Are there earthquakes on Mars? Or rather, "marsquakes?" And what could they teach us about the Red Planet? Find out more in this 60-second video from NASA's Jet Propulsion Laboratory.

Transcript:

Are there earthquakes on Mars?  Or rather, "marsquakes?"

Quakes on Earth happen many times a day, largely due to continental plates shifting as they float on the mantle below. That’s called "plate tectonics."

Mars doesn’t seem to have plate tectonics, but other things can make the ground shake too, like:

  • cracking caused by contraction from cooling;
  • magma moving and creating pressure deep underground;
  • or even meteorite impacts.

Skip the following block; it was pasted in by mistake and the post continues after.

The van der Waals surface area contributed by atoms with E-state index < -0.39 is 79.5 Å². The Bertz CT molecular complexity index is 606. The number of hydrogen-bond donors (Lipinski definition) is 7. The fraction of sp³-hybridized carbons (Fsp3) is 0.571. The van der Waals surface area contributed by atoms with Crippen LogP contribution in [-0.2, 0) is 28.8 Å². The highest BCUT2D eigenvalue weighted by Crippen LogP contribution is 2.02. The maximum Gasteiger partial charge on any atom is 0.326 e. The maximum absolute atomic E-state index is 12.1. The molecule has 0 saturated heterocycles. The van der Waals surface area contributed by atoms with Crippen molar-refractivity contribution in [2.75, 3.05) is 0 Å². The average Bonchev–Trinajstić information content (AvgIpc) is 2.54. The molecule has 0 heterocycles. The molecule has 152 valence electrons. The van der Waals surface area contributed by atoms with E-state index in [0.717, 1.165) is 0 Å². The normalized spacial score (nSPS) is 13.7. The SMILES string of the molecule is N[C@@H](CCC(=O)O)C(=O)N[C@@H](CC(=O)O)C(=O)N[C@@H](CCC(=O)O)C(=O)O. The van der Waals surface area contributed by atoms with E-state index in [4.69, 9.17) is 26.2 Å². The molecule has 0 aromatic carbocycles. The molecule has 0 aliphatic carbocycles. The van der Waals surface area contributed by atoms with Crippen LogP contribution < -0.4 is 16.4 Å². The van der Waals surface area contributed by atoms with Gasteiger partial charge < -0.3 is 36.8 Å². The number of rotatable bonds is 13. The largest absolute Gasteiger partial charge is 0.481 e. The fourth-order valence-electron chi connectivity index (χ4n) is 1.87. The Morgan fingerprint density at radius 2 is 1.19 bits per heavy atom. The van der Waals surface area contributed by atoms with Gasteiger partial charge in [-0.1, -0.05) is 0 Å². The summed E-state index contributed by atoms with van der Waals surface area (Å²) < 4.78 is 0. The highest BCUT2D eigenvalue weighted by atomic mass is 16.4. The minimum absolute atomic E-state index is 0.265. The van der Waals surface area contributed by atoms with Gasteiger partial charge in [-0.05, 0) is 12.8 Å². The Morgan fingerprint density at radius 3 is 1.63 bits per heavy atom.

Quakes of any kind send seismic waves around and through the planet.  Scientists can study how those waves bounce off layers deep underground, to help understand what a planet’s interior is like.

NASA’s InSight lander carries a super-sensitive instrument to measure marsquakes, and could detect dozens of them during its mission.  Each one can tell us a lot about what’s going on inside that mysterious red planet – and maybe, about how all the rocky planets came to be.

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